The tumult is less surprising given that the poem is entitled "When will they announce the death of the Arabs?" and its creator is Nizzar Qabbani, one of the best known - and most provocative - modern Arabic poets.
Almost three months after it first appeared - in the London based daily Al-Naquid, and since reprinted across the Arab world - Arab nationalists are still queuing up to savage Qabbani for such lines as: "The nations who call themselves Arabs are all dead, but no one has yet dared to sign the death certificate."
Qabbani, a former diplomat who served in Egypt, Britain and Spain, paints an unflattering picture of tribes who retreated from the universal world of knowledge into "burrows of fear" and of a culture of bigotry and ignorance that "oppresses women body and soul".
Qabbani's Arabs are misruled nations, misled by newspapers that "bow down to oil-money, a tyrant ruler or a colonel who steps over the beheaded bodies of the people". In one notable verse, he writes:
For fifty years now,
I have been watching the Arabs
Thundering without rain
Entering wars without exiting
Chewing the skin of rhetoric
Nizzar Qabbani's fame - and notoriety - dates back to the late 1950s. He replaced the romantic symbolism of classical Arabic poetry with powerful erotic verse featuring graphic, often pornographic, description of the female anatomy and dashing images of passionate love-making. Defying censors throughout the Arab world, his anthologies sold by the thousands, mainly to women - as young as 14 and as old as 80.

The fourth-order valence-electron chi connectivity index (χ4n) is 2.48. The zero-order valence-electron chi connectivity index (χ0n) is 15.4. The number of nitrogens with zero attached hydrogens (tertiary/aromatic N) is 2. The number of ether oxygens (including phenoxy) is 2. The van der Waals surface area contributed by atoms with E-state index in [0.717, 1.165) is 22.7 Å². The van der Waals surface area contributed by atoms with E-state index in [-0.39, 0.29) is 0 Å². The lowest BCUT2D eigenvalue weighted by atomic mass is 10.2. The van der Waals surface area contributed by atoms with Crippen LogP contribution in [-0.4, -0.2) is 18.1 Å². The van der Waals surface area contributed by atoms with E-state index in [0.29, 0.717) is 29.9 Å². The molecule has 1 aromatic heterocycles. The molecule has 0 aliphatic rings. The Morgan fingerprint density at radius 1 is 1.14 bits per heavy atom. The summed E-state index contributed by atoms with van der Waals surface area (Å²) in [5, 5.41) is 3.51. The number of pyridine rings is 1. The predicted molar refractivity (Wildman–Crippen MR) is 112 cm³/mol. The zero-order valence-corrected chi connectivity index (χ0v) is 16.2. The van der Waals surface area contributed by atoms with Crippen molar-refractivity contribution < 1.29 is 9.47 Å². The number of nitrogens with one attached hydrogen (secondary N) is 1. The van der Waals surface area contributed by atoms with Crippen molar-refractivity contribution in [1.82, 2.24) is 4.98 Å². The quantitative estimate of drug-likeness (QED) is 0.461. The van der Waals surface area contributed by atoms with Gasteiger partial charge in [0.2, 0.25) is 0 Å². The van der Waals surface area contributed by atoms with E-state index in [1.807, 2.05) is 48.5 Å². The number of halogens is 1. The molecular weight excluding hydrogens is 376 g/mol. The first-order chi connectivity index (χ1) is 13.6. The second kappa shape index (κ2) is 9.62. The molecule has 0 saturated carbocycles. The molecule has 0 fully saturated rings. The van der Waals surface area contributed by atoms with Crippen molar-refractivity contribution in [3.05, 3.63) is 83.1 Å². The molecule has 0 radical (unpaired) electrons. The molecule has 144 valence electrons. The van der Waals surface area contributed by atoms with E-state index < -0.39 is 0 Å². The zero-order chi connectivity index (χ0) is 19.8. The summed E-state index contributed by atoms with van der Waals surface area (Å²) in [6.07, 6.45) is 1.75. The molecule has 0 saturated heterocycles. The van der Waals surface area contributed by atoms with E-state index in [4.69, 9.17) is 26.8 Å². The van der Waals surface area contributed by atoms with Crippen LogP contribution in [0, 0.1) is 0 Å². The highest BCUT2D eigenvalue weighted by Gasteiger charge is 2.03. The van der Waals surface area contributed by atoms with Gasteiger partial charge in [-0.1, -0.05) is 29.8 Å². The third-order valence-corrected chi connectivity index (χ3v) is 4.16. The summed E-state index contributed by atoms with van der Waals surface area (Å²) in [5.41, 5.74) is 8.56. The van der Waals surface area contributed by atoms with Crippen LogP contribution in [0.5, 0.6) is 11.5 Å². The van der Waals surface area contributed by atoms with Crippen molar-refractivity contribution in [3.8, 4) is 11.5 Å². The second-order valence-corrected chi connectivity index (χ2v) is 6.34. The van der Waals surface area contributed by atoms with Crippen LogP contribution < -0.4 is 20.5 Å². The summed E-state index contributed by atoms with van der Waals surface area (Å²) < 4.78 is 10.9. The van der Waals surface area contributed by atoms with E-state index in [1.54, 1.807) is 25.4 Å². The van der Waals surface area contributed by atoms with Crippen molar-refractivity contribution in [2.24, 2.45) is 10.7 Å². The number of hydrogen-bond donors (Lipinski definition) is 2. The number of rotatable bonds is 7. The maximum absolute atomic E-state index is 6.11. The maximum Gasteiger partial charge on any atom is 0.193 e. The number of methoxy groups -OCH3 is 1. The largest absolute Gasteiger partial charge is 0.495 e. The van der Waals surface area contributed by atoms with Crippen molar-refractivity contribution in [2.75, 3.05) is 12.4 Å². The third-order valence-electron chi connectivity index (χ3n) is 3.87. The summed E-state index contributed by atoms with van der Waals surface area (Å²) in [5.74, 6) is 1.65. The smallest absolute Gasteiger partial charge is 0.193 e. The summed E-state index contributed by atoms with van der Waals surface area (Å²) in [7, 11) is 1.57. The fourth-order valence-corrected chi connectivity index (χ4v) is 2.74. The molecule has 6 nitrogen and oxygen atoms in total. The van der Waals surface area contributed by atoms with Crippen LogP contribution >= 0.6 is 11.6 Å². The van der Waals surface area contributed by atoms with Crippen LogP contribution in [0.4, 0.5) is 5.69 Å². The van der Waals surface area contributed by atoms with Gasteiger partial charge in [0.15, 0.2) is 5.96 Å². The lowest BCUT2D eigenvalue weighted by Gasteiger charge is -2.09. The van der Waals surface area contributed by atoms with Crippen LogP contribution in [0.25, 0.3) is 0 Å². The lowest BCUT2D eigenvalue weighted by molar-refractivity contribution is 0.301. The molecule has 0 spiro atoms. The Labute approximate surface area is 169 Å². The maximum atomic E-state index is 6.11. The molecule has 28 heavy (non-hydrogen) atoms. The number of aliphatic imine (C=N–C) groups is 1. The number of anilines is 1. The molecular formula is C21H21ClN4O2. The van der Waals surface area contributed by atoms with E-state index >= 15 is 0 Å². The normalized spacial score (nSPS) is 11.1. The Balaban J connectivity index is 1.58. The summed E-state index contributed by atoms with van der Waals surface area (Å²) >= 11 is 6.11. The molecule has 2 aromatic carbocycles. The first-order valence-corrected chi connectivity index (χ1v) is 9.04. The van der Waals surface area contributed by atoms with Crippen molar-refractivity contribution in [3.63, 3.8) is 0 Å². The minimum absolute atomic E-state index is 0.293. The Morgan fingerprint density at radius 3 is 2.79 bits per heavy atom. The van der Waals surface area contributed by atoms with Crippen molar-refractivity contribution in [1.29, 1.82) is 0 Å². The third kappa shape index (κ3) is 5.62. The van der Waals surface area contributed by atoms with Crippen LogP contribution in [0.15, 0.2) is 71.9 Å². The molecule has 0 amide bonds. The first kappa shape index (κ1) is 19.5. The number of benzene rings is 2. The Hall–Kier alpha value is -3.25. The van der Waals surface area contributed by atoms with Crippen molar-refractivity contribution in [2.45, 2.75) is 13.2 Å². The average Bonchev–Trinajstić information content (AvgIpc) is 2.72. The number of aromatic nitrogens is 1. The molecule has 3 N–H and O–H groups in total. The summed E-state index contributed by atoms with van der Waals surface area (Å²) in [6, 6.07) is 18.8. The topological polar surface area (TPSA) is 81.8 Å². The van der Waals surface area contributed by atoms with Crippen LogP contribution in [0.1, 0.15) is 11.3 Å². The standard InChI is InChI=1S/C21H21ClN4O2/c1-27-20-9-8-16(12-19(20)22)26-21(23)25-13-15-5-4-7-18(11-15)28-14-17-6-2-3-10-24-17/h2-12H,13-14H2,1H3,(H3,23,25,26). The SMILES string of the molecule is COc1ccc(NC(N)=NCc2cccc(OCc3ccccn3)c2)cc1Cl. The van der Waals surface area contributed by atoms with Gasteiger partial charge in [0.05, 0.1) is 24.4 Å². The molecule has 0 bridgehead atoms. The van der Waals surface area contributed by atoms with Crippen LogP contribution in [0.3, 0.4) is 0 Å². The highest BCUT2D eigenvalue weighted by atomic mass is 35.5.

Never one to pour oil on troubled waters exactly, following the humiliating defeat of Arab armies in the 1967 Six Day War, Qabbani composed "The Sultan's Soldiers" in which he criticised the Arabs as "idles posturing in mosques, praying to Allah to defeat the enemy". He then likened "his excellency's regiment" to an army of ostriches -traditionally a symbol of cowardice in Arabic literature. An enraged President Nasser promptly banned Qabbani and his books from Egypt
He finally alienated the mainly Saudi-controlled Arab press in Europe with his 1990 poem "Abu Jahl [the father of philistinism] buys Fleet Street", depicting oil Sheikhs as abusing their wealth to corrupt the world's cultural heritage.
Some of those who now attack Qabbani condemn him for sniping from his English exile. Qabbani has no right "to draw a map of the Arab world while staying in your London hotel" wrote one Egyptian critic.
But for others, Qabbani's poem has struck a chord, at a time of great uncertainty among Arabs, and in a form with great resonance for them. "Poets, the good ones, still play a key role in arousing [our] feelings," wrote the Egyptian columnist Salama A Salama. "They have always been the best in carrying and conveying Arab sentiments and convictions."